VN needs funds to increase national petroleum reserve
Viet Nam needs to seek funds to increase the national reserve of petroleum to deal with urgent situations in the context of fluctuating global markets.
According to a report from the Ministry of Industry and Trade, Viet Nam’s national petroleum reserve was quite low, around 300,000 cubic metres per year, equivalent to only nine days of net import and seven days of consumption, lower than the demand.
The ministry proposed the national petroleum reserve be raised from nine days of net import to 15 days and 30 days in the 2026-30 period.
Accordingly, it was estimated that Viet Nam would need around VND4.1 trillion (US$173.7 million) per year to increase the national petroleum reserve.
Minister of Industry and Trade Nguyen Hong Dien said that the biggest obstacle was finding funds for the increase.
The storage must be enough for around 4-6 months of consumption to be able to cope with unusual situations in the global markets and avoid supply disruptions.
The Ministry of Finance, however, said that the sum was beyond the ability of the State budget. Currently, the State budget could arrange around VND1.5 trillion per year for the national total reserves, meaning that it only met a third of the needed amount.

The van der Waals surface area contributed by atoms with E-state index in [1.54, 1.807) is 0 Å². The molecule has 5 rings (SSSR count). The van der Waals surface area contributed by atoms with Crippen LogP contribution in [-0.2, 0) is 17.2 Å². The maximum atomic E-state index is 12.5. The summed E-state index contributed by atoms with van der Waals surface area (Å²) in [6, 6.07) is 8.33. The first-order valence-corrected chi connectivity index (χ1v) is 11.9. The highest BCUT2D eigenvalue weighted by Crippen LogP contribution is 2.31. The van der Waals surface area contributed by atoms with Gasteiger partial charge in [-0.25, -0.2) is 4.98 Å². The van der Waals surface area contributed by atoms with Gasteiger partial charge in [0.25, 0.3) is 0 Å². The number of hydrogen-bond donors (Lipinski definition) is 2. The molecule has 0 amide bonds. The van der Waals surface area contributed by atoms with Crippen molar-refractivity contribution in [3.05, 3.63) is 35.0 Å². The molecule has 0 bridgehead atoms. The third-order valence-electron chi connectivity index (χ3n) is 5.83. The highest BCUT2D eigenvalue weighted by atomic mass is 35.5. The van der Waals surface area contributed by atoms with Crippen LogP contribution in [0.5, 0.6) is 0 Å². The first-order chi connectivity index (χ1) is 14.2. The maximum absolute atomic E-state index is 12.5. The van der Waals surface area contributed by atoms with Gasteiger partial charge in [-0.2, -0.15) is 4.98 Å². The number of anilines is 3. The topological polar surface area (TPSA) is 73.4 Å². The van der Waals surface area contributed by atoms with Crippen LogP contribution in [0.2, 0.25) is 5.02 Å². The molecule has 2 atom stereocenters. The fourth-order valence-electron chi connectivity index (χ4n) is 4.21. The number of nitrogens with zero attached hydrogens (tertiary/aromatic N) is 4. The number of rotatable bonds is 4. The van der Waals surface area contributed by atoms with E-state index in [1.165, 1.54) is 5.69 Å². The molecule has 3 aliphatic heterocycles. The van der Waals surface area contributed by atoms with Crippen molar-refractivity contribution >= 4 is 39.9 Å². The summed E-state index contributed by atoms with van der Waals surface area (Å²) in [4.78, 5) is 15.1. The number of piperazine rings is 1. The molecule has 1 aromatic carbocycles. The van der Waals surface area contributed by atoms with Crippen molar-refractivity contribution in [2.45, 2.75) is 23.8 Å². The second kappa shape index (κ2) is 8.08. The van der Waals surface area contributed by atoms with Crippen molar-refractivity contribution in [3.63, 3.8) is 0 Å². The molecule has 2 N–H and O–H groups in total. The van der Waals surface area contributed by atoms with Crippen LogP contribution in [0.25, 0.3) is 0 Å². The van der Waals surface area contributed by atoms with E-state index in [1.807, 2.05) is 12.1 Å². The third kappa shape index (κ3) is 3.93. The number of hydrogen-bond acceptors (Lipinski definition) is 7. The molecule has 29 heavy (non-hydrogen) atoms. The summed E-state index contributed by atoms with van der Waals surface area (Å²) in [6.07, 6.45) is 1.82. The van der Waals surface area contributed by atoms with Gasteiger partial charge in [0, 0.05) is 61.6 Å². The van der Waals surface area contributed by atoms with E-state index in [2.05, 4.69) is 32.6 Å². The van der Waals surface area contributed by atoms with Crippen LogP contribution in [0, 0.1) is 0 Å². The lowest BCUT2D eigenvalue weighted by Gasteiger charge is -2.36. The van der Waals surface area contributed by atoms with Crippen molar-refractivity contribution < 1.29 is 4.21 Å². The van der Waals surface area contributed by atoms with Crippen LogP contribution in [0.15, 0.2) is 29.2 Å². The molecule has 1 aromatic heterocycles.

Dien said that each year, the State should arrange an additional sum of around VND1-2 trillion, equivalent to 1-2 days of net import to increase the national petroleum reserve to 15 days of net import to 2025.
The ministry’s statistics showed that last year the total petroleum supply was nearly 25.58 million cubic metres, including 8.87 million cubic metres from imports, and 15.69 million cubic metres from local refineries.
In 2023, the ministry asked that the total petroleum supply should be 27.34 million cubic metres, 15 per cent higher than last year, in which imports would still account for a large proportion.
Despite being a strategic product that plays an important role in ensuring energy security, the low reserve is one of the problems affecting fuel supply when unusual situations occur.
2022 was a difficult year for the global petrol and oil market due to the Russia – Ukraine conflict which caused disruptions and supply scarcity, pushing up prices and causing risks to enterprises.
Another problem is the shortage of infrastructure for the storage of petroleum. Currently, petroleum from the national reserve is being stored at more than 20 sites of major petrol wholesalers, triggering concerns that it would lead to a lack of transparency.
The Ministry of Industry and Trade admitted that it was difficult to separate the national petroleum reserve from the reserve of enterprises because the State did not have the infrastructure for petroleum reserves and must rent from enterprises.
The lack of infrastructure for petroleum reserves must be tackled in the long term, the Ministry of Industry and Trade said. However, in the short-term, renting storage units of enterprises must continue to avoid disruption and there should be mechanisms to increase transparency.